"Bulletin #EMC228 raised some excellent questions, some that I have been considering and preparing for. I'd like to share some of the solutions we've implemented here.
1. Water availability: Water is our top necessity. Although we have a good developed spring, these are known to have failed during earthquakes. We store 100 gallons of potable water in thick plastic 50 gallon drums as a fallback position. Additionally both at home and as part of our response gear I have "British Berkefeld" gravity water filtration units. These will filter out practically all bacteria, viruses, guardia, and organic chemicals using a combined carbon block/ceramic filtering media and our units (SS2, SS4) are capable of filtering 12 and 24 gallons of water a day. Katadyn, Pur, and First Need are other commonly available brands of proven effective water filtration equipment.
2. Fuel Availability: I keep some treated gasoline stored on-site. This has been preserved with either Stabil or Pri-G brand fuel stabilizing additives. Additives may not be necessary if fuel is rotated (used/replaced) every 6 months. I keep a Holley high volume 12 volt electric fuel pump outfitted with 10 feet intake/output hoses and 25 foot electrical leads with a fused cigarette lighter plug on the end. These are stored in a 5 gallon plastic bucket ready to pump fuel to or from our storage containers. Antistatic precautions must be observed for safety's sake.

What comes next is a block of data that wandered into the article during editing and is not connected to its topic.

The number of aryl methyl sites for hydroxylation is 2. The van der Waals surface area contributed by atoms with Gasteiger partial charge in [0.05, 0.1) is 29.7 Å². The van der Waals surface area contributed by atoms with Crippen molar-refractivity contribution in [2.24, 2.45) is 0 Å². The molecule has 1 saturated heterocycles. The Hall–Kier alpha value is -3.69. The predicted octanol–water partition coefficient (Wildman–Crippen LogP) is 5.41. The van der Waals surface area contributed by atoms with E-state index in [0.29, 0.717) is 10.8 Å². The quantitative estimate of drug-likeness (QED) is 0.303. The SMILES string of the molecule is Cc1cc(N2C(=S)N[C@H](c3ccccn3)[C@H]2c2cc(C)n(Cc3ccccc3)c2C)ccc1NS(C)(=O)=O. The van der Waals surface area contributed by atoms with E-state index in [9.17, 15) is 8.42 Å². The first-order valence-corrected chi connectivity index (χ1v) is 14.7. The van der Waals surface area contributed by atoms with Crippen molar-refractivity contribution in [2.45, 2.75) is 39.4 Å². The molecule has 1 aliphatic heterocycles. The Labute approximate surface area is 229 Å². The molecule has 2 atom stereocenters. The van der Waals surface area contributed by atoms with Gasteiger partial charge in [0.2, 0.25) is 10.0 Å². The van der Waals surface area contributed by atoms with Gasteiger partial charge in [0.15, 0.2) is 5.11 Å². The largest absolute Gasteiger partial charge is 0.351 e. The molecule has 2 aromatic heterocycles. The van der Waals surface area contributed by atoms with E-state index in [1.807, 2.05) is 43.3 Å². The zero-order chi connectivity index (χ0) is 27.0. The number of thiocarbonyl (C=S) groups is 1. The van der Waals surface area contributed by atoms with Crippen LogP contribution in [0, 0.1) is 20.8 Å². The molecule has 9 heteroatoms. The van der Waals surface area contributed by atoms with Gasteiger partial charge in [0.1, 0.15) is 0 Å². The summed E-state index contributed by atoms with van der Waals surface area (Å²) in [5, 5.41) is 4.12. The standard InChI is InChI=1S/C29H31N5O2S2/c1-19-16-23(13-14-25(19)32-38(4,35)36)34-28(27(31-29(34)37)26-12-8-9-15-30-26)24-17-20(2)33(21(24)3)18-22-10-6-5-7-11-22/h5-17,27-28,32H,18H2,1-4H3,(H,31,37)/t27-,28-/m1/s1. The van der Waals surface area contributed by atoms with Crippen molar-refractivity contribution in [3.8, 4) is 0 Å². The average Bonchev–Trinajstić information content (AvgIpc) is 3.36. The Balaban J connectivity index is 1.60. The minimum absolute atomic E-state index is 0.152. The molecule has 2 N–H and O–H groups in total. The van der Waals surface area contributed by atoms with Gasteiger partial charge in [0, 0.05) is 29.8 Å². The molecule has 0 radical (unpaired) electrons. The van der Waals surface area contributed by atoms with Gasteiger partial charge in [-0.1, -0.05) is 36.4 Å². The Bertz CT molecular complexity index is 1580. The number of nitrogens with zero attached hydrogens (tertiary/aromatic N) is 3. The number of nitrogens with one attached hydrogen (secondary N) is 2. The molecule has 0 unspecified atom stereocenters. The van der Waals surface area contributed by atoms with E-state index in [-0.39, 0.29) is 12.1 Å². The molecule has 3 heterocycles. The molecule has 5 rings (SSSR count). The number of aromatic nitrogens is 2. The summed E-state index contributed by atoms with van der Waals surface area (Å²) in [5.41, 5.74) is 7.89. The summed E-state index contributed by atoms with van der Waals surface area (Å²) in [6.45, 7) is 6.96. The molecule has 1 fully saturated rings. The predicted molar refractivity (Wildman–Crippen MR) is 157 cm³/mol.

3. Food: We have anticipated that in a major disaster food and commonly needed items may not be readily available OR may be needed for the less prepared/fortunate. I store at least a 3 month supply of food and supplies such as vitamins, toilet paper, paper towels, batteries, coffee (and filters!), propane, and medical supplies. The foods chosen do not require refrigeration are primarily common canned goods and include things like stews, meats, soups, chili, tuna, vegetables, pasta, fruits, and aseptic packaged milk and juices. Additionally "comfort foods" for the kids such as puddings, cakes, candy, cocoa, and powdered beverage mixes were deemed important. All these items were selected to be "shelf-stable" for a minimum of 1 year. Information on the storage life of foods is available as a FAQ at: www.providenceco-op.com.
Don Kulha, Sonoma County CA ACS, Russian River Response Area California, responded to Bulletin EMC228 "Are We Prepared?" with interesting information which you may find of interest:
(end of first portion of Don's information. Continues next week.)
The Bulletins are addressed to the Emergency Management Agency (with sub-addresses to others) with the intent that the Radio Officer, ACS Coordinator or other unit participant will deliver them to the agency coordinator, and discuss their topics.